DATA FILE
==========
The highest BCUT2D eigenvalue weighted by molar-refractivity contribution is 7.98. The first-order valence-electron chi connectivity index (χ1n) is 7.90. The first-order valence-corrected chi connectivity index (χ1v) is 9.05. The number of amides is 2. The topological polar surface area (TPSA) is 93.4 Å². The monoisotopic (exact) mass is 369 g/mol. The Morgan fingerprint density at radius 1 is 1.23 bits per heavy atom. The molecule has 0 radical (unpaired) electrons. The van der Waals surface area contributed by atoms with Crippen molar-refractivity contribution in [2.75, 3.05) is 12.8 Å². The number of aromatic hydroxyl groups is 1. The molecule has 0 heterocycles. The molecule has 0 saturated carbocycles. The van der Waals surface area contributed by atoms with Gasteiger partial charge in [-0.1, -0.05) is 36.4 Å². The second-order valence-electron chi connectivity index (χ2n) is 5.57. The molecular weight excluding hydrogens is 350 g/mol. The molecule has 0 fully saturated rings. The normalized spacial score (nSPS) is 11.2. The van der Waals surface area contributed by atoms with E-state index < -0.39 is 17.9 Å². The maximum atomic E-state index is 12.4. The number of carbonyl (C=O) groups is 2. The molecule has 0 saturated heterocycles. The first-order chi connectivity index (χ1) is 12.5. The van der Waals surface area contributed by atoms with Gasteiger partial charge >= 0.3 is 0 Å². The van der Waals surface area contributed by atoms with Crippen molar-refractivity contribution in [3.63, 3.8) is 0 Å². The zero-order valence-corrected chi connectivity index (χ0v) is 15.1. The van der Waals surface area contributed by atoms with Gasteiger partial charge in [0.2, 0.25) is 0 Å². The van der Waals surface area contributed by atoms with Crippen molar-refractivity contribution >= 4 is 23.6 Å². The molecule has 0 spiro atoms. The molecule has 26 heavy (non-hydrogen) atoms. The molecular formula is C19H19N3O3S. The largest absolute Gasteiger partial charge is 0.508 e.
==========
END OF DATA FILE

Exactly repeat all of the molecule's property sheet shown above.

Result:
The highest BCUT2D eigenvalue weighted by molar-refractivity contribution is 7.98. The first-order valence-electron chi connectivity index (χ1n) is 7.90. The first-order valence-corrected chi connectivity index (χ1v) is 9.05. The number of amides is 2. The topological polar surface area (TPSA) is 93.4 Å². The monoisotopic (exact) mass is 369 g/mol. The Morgan fingerprint density at radius 1 is 1.23 bits per heavy atom. The molecule has 0 radical (unpaired) electrons. The van der Waals surface area contributed by atoms with Crippen molar-refractivity contribution in [2.75, 3.05) is 12.8 Å². The number of aromatic hydroxyl groups is 1. The molecule has 0 heterocycles. The molecule has 0 saturated carbocycles. The van der Waals surface area contributed by atoms with Gasteiger partial charge in [-0.1, -0.05) is 36.4 Å². The second-order valence-electron chi connectivity index (χ2n) is 5.57. The molecular weight excluding hydrogens is 350 g/mol. The molecule has 0 fully saturated rings. The normalized spacial score (nSPS) is 11.2. The van der Waals surface area contributed by atoms with E-state index < -0.39 is 17.9 Å². The maximum atomic E-state index is 12.4. The number of carbonyl (C=O) groups is 2. The molecule has 0 saturated heterocycles. The first-order chi connectivity index (χ1) is 12.5. The van der Waals surface area contributed by atoms with Gasteiger partial charge >= 0.3 is 0 Å². The van der Waals surface area contributed by atoms with Crippen molar-refractivity contribution in [3.63, 3.8) is 0 Å². The zero-order valence-corrected chi connectivity index (χ0v) is 15.1. The van der Waals surface area contributed by atoms with Gasteiger partial charge in [0.2, 0.25) is 0 Å². The van der Waals surface area contributed by atoms with Crippen molar-refractivity contribution >= 4 is 23.6 Å². The molecule has 0 spiro atoms. The molecule has 26 heavy (non-hydrogen) atoms. The molecular formula is C19H19N3O3S. The largest absolute Gasteiger partial charge is 0.508 e.